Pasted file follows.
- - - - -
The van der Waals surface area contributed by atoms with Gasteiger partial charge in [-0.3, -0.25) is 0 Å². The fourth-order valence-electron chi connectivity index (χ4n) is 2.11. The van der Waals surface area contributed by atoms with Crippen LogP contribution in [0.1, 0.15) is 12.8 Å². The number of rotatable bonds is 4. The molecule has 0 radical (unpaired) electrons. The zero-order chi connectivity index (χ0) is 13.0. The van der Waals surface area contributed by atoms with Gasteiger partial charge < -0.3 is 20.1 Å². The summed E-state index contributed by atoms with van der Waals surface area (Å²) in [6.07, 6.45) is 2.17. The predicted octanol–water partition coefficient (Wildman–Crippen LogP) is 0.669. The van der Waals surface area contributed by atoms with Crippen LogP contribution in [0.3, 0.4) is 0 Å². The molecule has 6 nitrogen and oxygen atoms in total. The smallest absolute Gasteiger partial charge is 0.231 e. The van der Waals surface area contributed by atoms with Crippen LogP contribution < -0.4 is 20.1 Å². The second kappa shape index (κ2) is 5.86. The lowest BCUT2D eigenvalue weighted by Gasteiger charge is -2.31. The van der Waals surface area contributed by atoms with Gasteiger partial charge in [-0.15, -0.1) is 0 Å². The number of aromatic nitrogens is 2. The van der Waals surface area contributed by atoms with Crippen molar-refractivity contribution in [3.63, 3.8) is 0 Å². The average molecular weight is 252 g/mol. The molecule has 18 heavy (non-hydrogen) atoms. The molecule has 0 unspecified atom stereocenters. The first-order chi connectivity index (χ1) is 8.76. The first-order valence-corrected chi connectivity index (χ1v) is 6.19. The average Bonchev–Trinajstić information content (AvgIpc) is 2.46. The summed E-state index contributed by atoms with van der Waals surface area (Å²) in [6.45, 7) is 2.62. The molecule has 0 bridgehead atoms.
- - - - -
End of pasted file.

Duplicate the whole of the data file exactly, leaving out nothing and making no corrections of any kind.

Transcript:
The van der Waals surface area contributed by atoms with Gasteiger partial charge in [-0.3, -0.25) is 0 Å². The fourth-order valence-electron chi connectivity index (χ4n) is 2.11. The van der Waals surface area contributed by atoms with Crippen LogP contribution in [0.1, 0.15) is 12.8 Å². The number of rotatable bonds is 4. The molecule has 0 radical (unpaired) electrons. The zero-order chi connectivity index (χ0) is 13.0. The van der Waals surface area contributed by atoms with Gasteiger partial charge < -0.3 is 20.1 Å². The summed E-state index contributed by atoms with van der Waals surface area (Å²) in [6.07, 6.45) is 2.17. The predicted octanol–water partition coefficient (Wildman–Crippen LogP) is 0.669. The van der Waals surface area contributed by atoms with Crippen LogP contribution in [0.3, 0.4) is 0 Å². The molecule has 6 nitrogen and oxygen atoms in total. The smallest absolute Gasteiger partial charge is 0.231 e. The van der Waals surface area contributed by atoms with Crippen LogP contribution < -0.4 is 20.1 Å². The second kappa shape index (κ2) is 5.86. The lowest BCUT2D eigenvalue weighted by Gasteiger charge is -2.31. The van der Waals surface area contributed by atoms with Gasteiger partial charge in [-0.15, -0.1) is 0 Å². The number of aromatic nitrogens is 2. The van der Waals surface area contributed by atoms with Crippen molar-refractivity contribution in [3.63, 3.8) is 0 Å². The average molecular weight is 252 g/mol. The molecule has 18 heavy (non-hydrogen) atoms. The molecule has 0 unspecified atom stereocenters. The first-order chi connectivity index (χ1) is 8.76. The first-order valence-corrected chi connectivity index (χ1v) is 6.19. The average Bonchev–Trinajstić information content (AvgIpc) is 2.46. The summed E-state index contributed by atoms with van der Waals surface area (Å²) in [6.45, 7) is 2.62. The molecule has 0 bridgehead atoms.